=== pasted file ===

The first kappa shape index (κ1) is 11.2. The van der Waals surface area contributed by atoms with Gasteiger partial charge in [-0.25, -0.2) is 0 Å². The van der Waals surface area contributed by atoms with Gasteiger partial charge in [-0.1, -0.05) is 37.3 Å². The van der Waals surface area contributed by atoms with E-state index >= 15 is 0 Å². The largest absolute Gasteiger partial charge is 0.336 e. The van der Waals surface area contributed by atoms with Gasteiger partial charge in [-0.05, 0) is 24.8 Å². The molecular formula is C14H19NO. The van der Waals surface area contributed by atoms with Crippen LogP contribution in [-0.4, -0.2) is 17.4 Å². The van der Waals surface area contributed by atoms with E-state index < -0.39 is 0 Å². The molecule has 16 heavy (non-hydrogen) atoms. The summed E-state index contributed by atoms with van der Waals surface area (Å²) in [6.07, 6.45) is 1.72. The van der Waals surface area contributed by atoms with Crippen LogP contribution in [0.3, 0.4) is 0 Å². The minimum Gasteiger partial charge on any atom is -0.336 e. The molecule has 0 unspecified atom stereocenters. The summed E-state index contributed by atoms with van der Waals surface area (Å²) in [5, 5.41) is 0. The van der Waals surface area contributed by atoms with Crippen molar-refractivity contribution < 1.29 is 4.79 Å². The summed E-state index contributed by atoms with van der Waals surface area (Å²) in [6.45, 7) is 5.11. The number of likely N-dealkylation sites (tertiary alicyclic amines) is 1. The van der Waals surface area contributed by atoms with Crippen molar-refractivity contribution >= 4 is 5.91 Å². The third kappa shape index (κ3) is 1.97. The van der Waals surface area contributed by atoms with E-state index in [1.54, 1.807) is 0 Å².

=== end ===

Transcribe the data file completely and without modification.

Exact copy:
The first kappa shape index (κ1) is 11.2. The van der Waals surface area contributed by atoms with Gasteiger partial charge in [-0.25, -0.2) is 0 Å². The van der Waals surface area contributed by atoms with Gasteiger partial charge in [-0.1, -0.05) is 37.3 Å². The van der Waals surface area contributed by atoms with E-state index >= 15 is 0 Å². The largest absolute Gasteiger partial charge is 0.336 e. The van der Waals surface area contributed by atoms with Gasteiger partial charge in [-0.05, 0) is 24.8 Å². The molecular formula is C14H19NO. The van der Waals surface area contributed by atoms with Crippen LogP contribution in [-0.4, -0.2) is 17.4 Å². The van der Waals surface area contributed by atoms with E-state index < -0.39 is 0 Å². The molecule has 16 heavy (non-hydrogen) atoms. The summed E-state index contributed by atoms with van der Waals surface area (Å²) in [6.07, 6.45) is 1.72. The van der Waals surface area contributed by atoms with Crippen LogP contribution in [0.3, 0.4) is 0 Å². The minimum Gasteiger partial charge on any atom is -0.336 e. The molecule has 0 unspecified atom stereocenters. The summed E-state index contributed by atoms with van der Waals surface area (Å²) in [5, 5.41) is 0. The van der Waals surface area contributed by atoms with Crippen molar-refractivity contribution < 1.29 is 4.79 Å². The summed E-state index contributed by atoms with van der Waals surface area (Å²) in [6.45, 7) is 5.11. The number of likely N-dealkylation sites (tertiary alicyclic amines) is 1. The van der Waals surface area contributed by atoms with Crippen molar-refractivity contribution >= 4 is 5.91 Å². The third kappa shape index (κ3) is 1.97. The van der Waals surface area contributed by atoms with E-state index in [1.54, 1.807) is 0 Å².